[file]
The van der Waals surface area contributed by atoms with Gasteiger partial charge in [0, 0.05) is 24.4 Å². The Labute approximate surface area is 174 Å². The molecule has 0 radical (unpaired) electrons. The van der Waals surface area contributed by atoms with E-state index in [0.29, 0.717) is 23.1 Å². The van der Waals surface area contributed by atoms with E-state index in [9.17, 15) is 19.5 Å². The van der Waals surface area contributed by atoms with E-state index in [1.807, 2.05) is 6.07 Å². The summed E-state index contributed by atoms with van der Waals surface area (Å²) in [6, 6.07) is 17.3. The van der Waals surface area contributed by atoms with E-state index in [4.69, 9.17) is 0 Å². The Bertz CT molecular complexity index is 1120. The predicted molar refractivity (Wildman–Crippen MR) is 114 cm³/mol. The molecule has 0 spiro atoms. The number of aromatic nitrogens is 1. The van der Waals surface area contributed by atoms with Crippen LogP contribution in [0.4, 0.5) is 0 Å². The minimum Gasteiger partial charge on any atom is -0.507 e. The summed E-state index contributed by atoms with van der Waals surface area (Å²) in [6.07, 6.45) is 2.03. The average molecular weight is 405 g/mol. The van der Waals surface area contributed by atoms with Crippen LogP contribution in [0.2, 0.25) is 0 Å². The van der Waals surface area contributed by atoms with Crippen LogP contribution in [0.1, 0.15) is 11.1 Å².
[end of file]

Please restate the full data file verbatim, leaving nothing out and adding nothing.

The van der Waals surface area contributed by atoms with Gasteiger partial charge in [0, 0.05) is 24.4 Å². The Labute approximate surface area is 174 Å². The molecule has 0 radical (unpaired) electrons. The van der Waals surface area contributed by atoms with E-state index in [0.29, 0.717) is 23.1 Å². The van der Waals surface area contributed by atoms with E-state index in [9.17, 15) is 19.5 Å². The van der Waals surface area contributed by atoms with E-state index in [1.807, 2.05) is 6.07 Å². The summed E-state index contributed by atoms with van der Waals surface area (Å²) in [6, 6.07) is 17.3. The van der Waals surface area contributed by atoms with E-state index in [4.69, 9.17) is 0 Å². The Bertz CT molecular complexity index is 1120. The predicted molar refractivity (Wildman–Crippen MR) is 114 cm³/mol. The molecule has 0 spiro atoms. The number of aromatic nitrogens is 1. The van der Waals surface area contributed by atoms with Crippen LogP contribution in [0.4, 0.5) is 0 Å². The minimum Gasteiger partial charge on any atom is -0.507 e. The summed E-state index contributed by atoms with van der Waals surface area (Å²) in [6.07, 6.45) is 2.03. The average molecular weight is 405 g/mol. The van der Waals surface area contributed by atoms with Crippen LogP contribution in [0.2, 0.25) is 0 Å². The van der Waals surface area contributed by atoms with Crippen LogP contribution in [0.1, 0.15) is 11.1 Å².